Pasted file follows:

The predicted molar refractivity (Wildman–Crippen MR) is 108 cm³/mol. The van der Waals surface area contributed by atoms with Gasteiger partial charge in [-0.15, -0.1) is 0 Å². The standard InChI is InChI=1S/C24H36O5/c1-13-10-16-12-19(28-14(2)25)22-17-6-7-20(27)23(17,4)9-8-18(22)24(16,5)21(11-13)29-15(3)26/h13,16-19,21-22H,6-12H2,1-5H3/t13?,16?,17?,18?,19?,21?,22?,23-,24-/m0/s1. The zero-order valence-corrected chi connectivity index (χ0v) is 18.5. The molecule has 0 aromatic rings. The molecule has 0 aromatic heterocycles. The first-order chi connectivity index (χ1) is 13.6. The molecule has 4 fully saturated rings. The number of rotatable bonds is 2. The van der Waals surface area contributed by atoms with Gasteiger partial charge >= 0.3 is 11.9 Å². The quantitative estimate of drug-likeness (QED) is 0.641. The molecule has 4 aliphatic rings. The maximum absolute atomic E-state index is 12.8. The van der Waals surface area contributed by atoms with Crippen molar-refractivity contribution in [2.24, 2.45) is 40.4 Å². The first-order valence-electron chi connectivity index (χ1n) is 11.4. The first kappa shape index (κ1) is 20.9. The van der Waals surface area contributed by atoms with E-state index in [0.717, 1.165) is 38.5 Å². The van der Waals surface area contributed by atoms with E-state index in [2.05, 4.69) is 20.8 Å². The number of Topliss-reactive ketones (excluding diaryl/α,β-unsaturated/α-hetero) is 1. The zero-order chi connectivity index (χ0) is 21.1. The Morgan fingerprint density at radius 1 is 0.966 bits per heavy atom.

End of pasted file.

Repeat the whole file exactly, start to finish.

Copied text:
The predicted molar refractivity (Wildman–Crippen MR) is 108 cm³/mol. The van der Waals surface area contributed by atoms with Gasteiger partial charge in [-0.15, -0.1) is 0 Å². The standard InChI is InChI=1S/C24H36O5/c1-13-10-16-12-19(28-14(2)25)22-17-6-7-20(27)23(17,4)9-8-18(22)24(16,5)21(11-13)29-15(3)26/h13,16-19,21-22H,6-12H2,1-5H3/t13?,16?,17?,18?,19?,21?,22?,23-,24-/m0/s1. The zero-order valence-corrected chi connectivity index (χ0v) is 18.5. The molecule has 0 aromatic rings. The molecule has 0 aromatic heterocycles. The first-order chi connectivity index (χ1) is 13.6. The molecule has 4 fully saturated rings. The number of rotatable bonds is 2. The van der Waals surface area contributed by atoms with Gasteiger partial charge >= 0.3 is 11.9 Å². The quantitative estimate of drug-likeness (QED) is 0.641. The molecule has 4 aliphatic rings. The maximum absolute atomic E-state index is 12.8. The van der Waals surface area contributed by atoms with Crippen molar-refractivity contribution in [2.24, 2.45) is 40.4 Å². The first-order valence-electron chi connectivity index (χ1n) is 11.4. The first kappa shape index (κ1) is 20.9. The van der Waals surface area contributed by atoms with E-state index in [0.717, 1.165) is 38.5 Å². The van der Waals surface area contributed by atoms with E-state index in [2.05, 4.69) is 20.8 Å². The number of Topliss-reactive ketones (excluding diaryl/α,β-unsaturated/α-hetero) is 1. The zero-order chi connectivity index (χ0) is 21.1. The Morgan fingerprint density at radius 1 is 0.966 bits per heavy atom.